Estonia missed a trick here, given they had the opportunity to send hardcore punksters Winny Puuh – who let’s face it wouldn’t have won the contest either but at least would have garnered a fair bit of attention (as only people who dress up as giant condoms on stage normally do). Instead, they’ve gone for this sweet but overly safe female-led ballad which does little to distinguish itself from the vast number of similar, Disney princess-esque numbers on offer. The likes of Russia, Ukraine et al are all doing similar this year. And given their efforts are both better and later in the running order we fear this one may sink without trace.
3 SLOVENIA: Hannah Mancini – Straight into love
Aka the pound shop Euphoria, there was a crushing inevitability that Loreen’s victory would spawn a few soundalikes 12 months down the line and sure enough here are Slovenia getting in on the act with their own rave-esque anthem. There’s nothing wrong with it, to be honest, but as is the case with so many of these identikit songs there’s nothing particularly remarkable about it either. Sorry Slovenia, we love you, but we may have to place this one in the pile marked ‘not a hope in hell’. Then again we’ve been wrong about these things before….
4 CROATIA: Klapa s Mora – Mizerija
The Croatians are pinning their hopes this year on a traditional klapa-style number to see them back in the final after a few disastrous years – and the result, while putting us a tad in mind of Latvia’s 2007 operatic shenanigans, or possibly one of those ‘poperatic’ bands you see on Britain’s Got Talent, is really rather charming. Given some of their more bombastic rivals, this one’s slipped under the radar a bit but its prettiness has certainly not been lost on us. A place in the final would be far from surprising.
5 DENMARK: Emmelie de Forest – Only Teardrops
Unless you’ve been hiding under a very large rock for the past couple of months, the average Eurovision fan will already be familiar with this hot favourite, and no doubt heard it over and over and over and over (and over and over) again. Since its place in the final is just a formality and it will almost certainly be at the top end of the scoreboard come May 18th, perhaps the question we should ask is: would it be a worthy winner. Well, it ticks all the boxes – flutey whistles, earnest lyrics, barefoot winsome singer, not to mention the inevitable anthemic chorus (and not to mention the fact that last time the contest was held in Sweden, Denmark won it), and at the end of the day yes, it’s a good tune.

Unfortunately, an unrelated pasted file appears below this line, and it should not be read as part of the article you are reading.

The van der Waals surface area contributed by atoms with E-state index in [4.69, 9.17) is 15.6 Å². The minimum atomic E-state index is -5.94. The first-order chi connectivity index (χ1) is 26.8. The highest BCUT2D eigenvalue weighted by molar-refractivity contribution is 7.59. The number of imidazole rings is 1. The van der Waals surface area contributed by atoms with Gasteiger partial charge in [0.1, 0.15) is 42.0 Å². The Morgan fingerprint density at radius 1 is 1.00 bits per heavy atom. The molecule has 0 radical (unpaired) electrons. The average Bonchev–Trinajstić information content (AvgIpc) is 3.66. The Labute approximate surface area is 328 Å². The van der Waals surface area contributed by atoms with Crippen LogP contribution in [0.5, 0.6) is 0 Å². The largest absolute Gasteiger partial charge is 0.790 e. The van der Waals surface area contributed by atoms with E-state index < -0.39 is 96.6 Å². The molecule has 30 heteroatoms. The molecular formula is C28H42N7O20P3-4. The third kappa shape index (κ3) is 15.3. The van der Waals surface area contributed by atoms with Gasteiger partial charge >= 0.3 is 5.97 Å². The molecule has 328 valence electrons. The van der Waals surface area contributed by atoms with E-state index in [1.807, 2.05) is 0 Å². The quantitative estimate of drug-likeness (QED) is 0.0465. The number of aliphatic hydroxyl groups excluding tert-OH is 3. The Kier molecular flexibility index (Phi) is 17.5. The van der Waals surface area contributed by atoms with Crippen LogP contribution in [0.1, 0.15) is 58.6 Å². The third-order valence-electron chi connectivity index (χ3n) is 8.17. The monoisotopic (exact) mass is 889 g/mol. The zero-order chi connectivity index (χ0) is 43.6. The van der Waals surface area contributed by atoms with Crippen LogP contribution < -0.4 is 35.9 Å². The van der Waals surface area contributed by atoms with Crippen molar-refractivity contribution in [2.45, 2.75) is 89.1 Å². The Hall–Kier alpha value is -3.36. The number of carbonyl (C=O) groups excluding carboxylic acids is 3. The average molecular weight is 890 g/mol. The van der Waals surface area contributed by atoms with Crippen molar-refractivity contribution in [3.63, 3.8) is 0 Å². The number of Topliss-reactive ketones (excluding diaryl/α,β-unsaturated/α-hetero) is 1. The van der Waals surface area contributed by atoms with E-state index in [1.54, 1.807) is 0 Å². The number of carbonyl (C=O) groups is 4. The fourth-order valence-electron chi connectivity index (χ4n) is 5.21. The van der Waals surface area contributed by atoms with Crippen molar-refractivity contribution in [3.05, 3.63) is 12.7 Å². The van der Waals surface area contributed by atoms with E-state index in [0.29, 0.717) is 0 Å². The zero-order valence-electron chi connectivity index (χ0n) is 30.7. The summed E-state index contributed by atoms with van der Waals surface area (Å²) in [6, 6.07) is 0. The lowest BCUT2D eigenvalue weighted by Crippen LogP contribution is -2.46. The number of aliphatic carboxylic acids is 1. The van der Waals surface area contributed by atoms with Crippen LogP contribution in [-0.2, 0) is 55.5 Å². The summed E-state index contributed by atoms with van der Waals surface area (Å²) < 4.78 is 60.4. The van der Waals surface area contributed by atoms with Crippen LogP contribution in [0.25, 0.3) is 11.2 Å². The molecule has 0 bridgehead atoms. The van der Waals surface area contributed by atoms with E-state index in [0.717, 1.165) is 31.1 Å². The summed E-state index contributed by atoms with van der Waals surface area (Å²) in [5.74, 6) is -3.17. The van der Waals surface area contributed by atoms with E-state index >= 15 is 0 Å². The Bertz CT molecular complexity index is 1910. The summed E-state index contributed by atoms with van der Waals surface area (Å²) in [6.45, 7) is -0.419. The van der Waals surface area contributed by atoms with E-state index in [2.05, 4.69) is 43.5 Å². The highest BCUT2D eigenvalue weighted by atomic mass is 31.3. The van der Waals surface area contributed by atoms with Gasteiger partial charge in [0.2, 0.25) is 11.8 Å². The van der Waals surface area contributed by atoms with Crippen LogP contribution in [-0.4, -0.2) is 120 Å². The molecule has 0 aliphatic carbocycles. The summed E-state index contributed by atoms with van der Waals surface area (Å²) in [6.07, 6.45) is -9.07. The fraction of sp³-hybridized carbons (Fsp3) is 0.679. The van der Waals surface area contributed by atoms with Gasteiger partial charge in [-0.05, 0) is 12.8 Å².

And there’s nothing wrong with being the favourite either, someone’s got to be, and there are certainly worse candidates than this. It’s just that we can’t help feeling a pervading attitude that this one’s won already, and surely that defeats the whole object of having a contest to choose the winner, not to mention doing a great disservice to the other songs? Remember, a lot can happen between now and contest night, and who’s to say Denmark’s very own answer to Florence Welch won’t squeal like a frightened meerkat before falling off the stage altogether?
6 RUSSIA: Dina Garipova – What If?
From one earnest lady to another, as Russia swaps grannies for former Voice champion Dina Garipova. Now we all know Russia could send a flatulent donkey singing the Irkutsk telephone book and still make the final, but to be fair they very rarely submit a dud, and this one – all soaring vocals, thoughtful lyrics and predictable key changes – is no exception. Like Estonia it’s all a bit Disney princess at times but in a contest dominated by lady ballads this is one of the ones that stands out. And of course it will make the final.